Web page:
According to data from HANetf’s Sprott Uranium Miners, uranium has been one of the best-performing asset classes of 2022, with October being an especially good month for the metal. The fund revealed that uranium spot prices went up by 24.12% over the year until Oct. 31, going up by 8.32% in October alone while the rest of the commodities market saw a gain of just 1.67%.
Uranium, which is the primary fuel for nuclear power reactors, has seen its demand increase in recent years as countries step up their electricity generation efforts to meet surging local demand. With several western countries pledging to phase out traditional combustion engine-powered vehicles in exchange for electric vehicles, the demand for electricity is poised to increase exponentially over the next decade.
Jacob White, a senior analyst at Sprott, stated that surging demand for uranium conversion and enrichment had led to an increase in uranium spot prices. The ongoing Russia-Ukraine war is also to blame for the surge in uranium prices. Most western countries issued sanctions against the Kremlin in the wake of the Ukraine invasion, attempting to weaken its economy by banning key Russian exports.
Since Russia is the largest player in global uranium production, accounting for nearly 40% of the world’s entire uranium conversion infrastructure, banning Russian uranium significantly cut supply and increased prices.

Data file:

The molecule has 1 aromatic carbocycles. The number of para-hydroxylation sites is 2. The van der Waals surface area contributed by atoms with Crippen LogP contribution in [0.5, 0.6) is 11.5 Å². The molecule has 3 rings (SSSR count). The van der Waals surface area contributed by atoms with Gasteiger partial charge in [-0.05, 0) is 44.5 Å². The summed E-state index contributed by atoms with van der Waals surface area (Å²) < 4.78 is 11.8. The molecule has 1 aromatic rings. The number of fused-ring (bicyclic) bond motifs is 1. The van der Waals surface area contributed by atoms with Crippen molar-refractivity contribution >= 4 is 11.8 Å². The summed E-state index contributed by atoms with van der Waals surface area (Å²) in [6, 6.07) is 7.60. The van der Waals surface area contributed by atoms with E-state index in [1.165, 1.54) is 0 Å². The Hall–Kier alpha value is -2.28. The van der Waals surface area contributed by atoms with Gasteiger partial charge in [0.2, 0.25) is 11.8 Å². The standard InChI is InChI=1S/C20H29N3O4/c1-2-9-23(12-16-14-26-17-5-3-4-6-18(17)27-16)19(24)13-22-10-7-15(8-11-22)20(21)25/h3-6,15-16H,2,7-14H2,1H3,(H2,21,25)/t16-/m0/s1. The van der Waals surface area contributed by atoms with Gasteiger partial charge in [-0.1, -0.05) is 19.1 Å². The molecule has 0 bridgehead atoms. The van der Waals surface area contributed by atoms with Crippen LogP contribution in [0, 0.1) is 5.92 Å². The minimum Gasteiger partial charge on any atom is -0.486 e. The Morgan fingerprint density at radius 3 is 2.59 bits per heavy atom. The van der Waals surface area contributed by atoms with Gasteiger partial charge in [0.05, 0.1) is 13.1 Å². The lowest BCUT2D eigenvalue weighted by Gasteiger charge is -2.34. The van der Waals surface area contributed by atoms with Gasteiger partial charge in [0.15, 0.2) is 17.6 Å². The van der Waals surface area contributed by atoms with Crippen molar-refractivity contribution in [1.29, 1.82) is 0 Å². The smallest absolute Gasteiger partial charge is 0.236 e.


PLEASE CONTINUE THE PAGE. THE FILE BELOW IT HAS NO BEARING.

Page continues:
As it stands, most of the demand for uranium is from the nuclear power generation sector. Even though nuclear power plants tend to operate on an 18- to 24-month refueling cycle, most owners make sure to secure contracts for future uranium supplies long before they have to refuel.
According to the International Atomic Energy Agency, there were 437 operational nuclear power plants across the globe at the end of 2021 with a total net capacity of more than 389 GW. There were an additional 56 nuclear power reactors under construction at the time, the agency noted.
A November report from Sprott predicted that based on current government policies, nuclear power generation would grow by 53% from 2021 to 2050.
Surprisingly, experts say rising uranium prices may have a “negligible” effect on the profitability of nuclear power plants. The World Nuclear Association noted that fuel costs are a small portion of overall energy generation expenses of nuclear power plants, stating that while the plants are expensive to build, running them tends to be “relatively cheap.”
Construction is often the most significant factor in determining whether or not to build a new power plant, with the running expenses, including the cost of buying uranium, being negligent in comparison.
As such, it is unlikely that the continued increase of uranium prices will decrease the profitability of nuclear power plants or discourage the construction of new ones. Rather, a sustained boost in uranium prices could spur extractors such as Energy Fuels Inc. (NYSE American: UUUU) (TSX: EFR) to accelerate their plans to expand production.
NOTE TO INVESTORS: The latest news and updates relating to Energy Fuels Inc. (NYSE American: UUUU) (TSX: EFR) are available in the company’s newsroom at http://ibn.fm/UUUU
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